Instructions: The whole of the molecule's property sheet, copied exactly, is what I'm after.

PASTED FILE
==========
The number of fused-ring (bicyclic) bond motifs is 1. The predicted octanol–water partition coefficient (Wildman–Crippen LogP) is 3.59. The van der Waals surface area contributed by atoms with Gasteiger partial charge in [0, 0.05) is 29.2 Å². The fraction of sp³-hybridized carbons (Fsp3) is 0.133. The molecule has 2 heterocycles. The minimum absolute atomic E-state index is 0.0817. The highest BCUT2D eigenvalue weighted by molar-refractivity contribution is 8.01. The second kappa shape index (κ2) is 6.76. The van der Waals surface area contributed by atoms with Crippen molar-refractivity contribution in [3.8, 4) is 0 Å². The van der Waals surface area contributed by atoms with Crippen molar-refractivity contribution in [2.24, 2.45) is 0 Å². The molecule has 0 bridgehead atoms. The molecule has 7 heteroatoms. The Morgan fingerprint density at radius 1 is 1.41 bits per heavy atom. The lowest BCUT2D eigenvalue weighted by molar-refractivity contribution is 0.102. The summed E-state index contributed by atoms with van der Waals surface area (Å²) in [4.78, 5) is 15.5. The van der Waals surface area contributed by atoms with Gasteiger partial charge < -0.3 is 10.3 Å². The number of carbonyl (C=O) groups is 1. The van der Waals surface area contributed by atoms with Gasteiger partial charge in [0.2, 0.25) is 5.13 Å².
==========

The number of fused-ring (bicyclic) bond motifs is 1. The predicted octanol–water partition coefficient (Wildman–Crippen LogP) is 3.59. The van der Waals surface area contributed by atoms with Gasteiger partial charge in [0, 0.05) is 29.2 Å². The fraction of sp³-hybridized carbons (Fsp3) is 0.133. The molecule has 2 heterocycles. The minimum absolute atomic E-state index is 0.0817. The highest BCUT2D eigenvalue weighted by molar-refractivity contribution is 8.01. The second kappa shape index (κ2) is 6.76. The van der Waals surface area contributed by atoms with Crippen molar-refractivity contribution in [3.8, 4) is 0 Å². The van der Waals surface area contributed by atoms with Crippen molar-refractivity contribution in [2.24, 2.45) is 0 Å². The molecule has 0 bridgehead atoms. The molecule has 7 heteroatoms. The Morgan fingerprint density at radius 1 is 1.41 bits per heavy atom. The lowest BCUT2D eigenvalue weighted by molar-refractivity contribution is 0.102. The summed E-state index contributed by atoms with van der Waals surface area (Å²) in [4.78, 5) is 15.5. The van der Waals surface area contributed by atoms with Gasteiger partial charge < -0.3 is 10.3 Å². The number of carbonyl (C=O) groups is 1. The van der Waals surface area contributed by atoms with Gasteiger partial charge in [0.2, 0.25) is 5.13 Å².